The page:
Astronomy and Astrophysics 10/2014; · 4.48 Impact Factor
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    ABSTRACT: We present an extended version of the semi-analytical model, GalICS. As its predecessor, eGalICS applies a post-treatment of the baryonic physics on pre-computed dark-matter merger trees extracted from a N-body simulation. We review all the mechanisms that affect, at a given time, the formation and evolution of a galaxy in its host dark-matter halo. We mainly focus on the gas cycle, from the smooth cosmological accretion to feedback processes. To follow with a high accuracy this cycle we introduce some novel prescriptions: i) a smooth baryonic accretion with two phases: a cold mode and a hot mode built on the continuous dark-matter accretion. In parallel to this smooth accretion we implement the standard photoionisation modelling to reduce the input gas flow on the smallest structures. ii) a complete monitoring of the hot gas phase. We compute the evolution of the core density, the mean temperature and the instantaneous escape fraction of the hot atmosphere by considering that the hot gas is in hydrostatic equilibrium in the dark matter potential well, and by applying a principle of conservation of energy on the treatment of gas accretion, supernovae and super massive black hole feedback iii) a new treatment for disc instabilities based on the formation, the migration and the disruption of giant clumps. The migration of such clumps in gas-rich galaxies allows to form \textit{pseudo}-bulges. The different processes in the gas cycle act on different time scales, and we thus build an adaptive time-step scheme to solve the evolution equations. The model presented here is compared in detail to the observations of stellar-mass functions, star formation rates, and luminosity functions, in a companion paper (Cousin et al. 2014).
    Astronomy and Astrophysics 10/2014; · 4.48 Impact Factor
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    ABSTRACT: The role of the magnetic field in the formation of the filamentary structures observed in the interstellar medium (ISM) is a debated topic. The Planck all-sky maps of linearly polarized emission from dust at 353GHz provide the required combination of imaging and statistics to study the correlation between the structures of the Galactic magnetic field and of interstellar matter, both in the diffuse ISM and in molecular clouds. The data reveal structures, or ridges, in the intensity map with counterparts in the Stokes Q and/or U maps. We focus on structures at intermediate and high Galactic latitudes with column density from $10^{20}$ to $10^{22}$ cm$^{-2}$. We measure the magnetic field orientation on the plane of the sky from the polarization data, and present an algorithm to estimate the orientation of the ridges from the dust intensity map. We use analytical models to account for projection effects. Comparing polarization angles on and off the structures, we estimate the mean ratio between the strengths of the turbulent and mean components of the magnetic field to be between 0.6 and 1.0, with a preferred value of 0.8. We find that the ridges are preferentially aligned with the magnetic field measured on the structures. This trend becomes more striking for increasing polarization fraction and decreasing column density. We interpret the increase of alignment with polarization fraction as a consequence of projections effects. The decrease of alignment for high column density is not due to a loss of correlation between the structures and the geometry of the magnetic field. In molecular complexes, we observe structures perpendicular to the magnetic field, which cannot be accounted for by projection effects. We discuss our results in the context of models and MHD simulations, which describe the formation of structures in the magnetized ISM.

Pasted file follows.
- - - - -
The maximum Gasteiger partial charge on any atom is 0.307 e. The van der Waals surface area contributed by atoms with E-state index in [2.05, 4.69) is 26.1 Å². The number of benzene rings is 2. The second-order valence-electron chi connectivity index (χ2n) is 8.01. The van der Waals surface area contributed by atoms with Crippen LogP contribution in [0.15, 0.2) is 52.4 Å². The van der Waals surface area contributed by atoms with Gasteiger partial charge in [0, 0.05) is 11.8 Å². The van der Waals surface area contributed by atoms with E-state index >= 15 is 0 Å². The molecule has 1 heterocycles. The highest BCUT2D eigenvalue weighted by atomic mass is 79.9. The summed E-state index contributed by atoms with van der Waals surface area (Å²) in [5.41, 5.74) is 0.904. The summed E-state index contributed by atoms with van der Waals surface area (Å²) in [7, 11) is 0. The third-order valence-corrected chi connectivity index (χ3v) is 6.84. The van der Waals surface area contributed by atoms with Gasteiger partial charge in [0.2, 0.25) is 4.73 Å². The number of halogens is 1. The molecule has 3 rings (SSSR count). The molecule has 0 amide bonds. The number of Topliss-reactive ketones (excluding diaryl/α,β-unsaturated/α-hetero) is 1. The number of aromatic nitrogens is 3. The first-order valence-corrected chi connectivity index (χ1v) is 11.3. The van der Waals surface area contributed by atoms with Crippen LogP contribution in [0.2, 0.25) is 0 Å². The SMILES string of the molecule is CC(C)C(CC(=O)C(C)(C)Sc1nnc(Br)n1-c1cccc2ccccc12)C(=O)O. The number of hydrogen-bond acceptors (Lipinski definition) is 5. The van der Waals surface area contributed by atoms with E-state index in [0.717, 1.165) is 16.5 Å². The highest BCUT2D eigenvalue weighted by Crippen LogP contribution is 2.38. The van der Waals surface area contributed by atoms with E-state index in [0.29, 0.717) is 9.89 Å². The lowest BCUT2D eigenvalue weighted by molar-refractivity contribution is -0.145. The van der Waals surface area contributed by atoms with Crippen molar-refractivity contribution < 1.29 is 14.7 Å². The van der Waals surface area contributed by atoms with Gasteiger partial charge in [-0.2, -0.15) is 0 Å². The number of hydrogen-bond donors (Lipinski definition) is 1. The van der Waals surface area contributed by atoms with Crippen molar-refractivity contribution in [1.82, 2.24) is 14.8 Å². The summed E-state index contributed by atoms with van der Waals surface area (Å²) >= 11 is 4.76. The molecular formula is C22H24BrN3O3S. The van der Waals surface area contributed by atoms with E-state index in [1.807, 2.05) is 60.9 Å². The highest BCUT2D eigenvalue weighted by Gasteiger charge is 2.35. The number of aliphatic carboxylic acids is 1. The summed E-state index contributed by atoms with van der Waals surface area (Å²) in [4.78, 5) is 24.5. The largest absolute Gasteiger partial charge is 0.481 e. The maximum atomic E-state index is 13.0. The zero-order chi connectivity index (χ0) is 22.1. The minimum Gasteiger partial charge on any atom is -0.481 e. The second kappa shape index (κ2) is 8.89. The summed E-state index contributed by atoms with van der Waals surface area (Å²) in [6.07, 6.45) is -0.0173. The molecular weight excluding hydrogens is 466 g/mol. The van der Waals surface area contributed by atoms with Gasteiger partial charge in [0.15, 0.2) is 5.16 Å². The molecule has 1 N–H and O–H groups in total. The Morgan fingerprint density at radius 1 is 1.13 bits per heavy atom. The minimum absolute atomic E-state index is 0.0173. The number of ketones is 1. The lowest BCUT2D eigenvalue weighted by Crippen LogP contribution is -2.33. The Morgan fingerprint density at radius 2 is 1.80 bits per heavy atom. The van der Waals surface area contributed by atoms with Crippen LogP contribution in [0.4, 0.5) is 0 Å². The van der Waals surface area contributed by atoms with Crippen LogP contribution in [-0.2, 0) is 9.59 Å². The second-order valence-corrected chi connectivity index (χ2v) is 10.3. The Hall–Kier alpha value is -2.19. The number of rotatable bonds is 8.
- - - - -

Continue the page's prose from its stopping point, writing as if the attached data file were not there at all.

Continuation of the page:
09/2014;
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    ABSTRACT: The polarized thermal emission from Galactic dust is the main foreground present in measurements of the polarization of the cosmic microwave background (CMB) at frequencies above 100GHz. We exploit the Planck HFI polarization data from 100 to 353GHz to measure the dust angular power spectra $C_\ell^{EE,BB}$ over the range $40<\ell<600$. These will bring new insights into interstellar dust physics and a precise determination of the level of contamination for CMB polarization experiments. We show that statistical properties of the emission can be characterized over large fractions of the sky using $C_\ell$. For the dust, they are well described by power laws in $\ell$ with exponents $\alpha^{EE,BB}=-2.42\pm0.02$. The amplitudes of the polarization $C_\ell$ vary with the average brightness in a way similar to the intensity ones. The dust polarization frequency dependence is consistent with modified blackbody emission with $\beta_d=1.59$ and $T_d=19.6$K. We find a systematic ratio between the amplitudes of the Galactic $B$- and $E$-modes of 0.5. We show that even in the faintest dust-emitting regions there are no "clean" windows where primordial CMB $B$-mode polarization could be measured without subtraction of dust emission. Finally, we investigate the level of dust polarization in the BICEP2 experiment field. Extrapolation of the Planck 353GHz data to 150GHz gives a dust power $\ell(\ell+1)C_\ell^{BB}/(2\pi)$ of $1.32\times10^{-2}\mu$K$_{CMB}^2$ over the $40<\ell<120$ range; the statistical uncertainty is $\pm0.29$ and there is an additional uncertainty (+0.28,-0.24) from the extrapolation, both in the same units. This is the same magnitude as reported by BICEP2 over this $\ell$ range, which highlights the need for assessment of the polarized dust signal. The present uncertainties will be reduced through an ongoing, joint analysis of the Planck and BICEP2 data sets.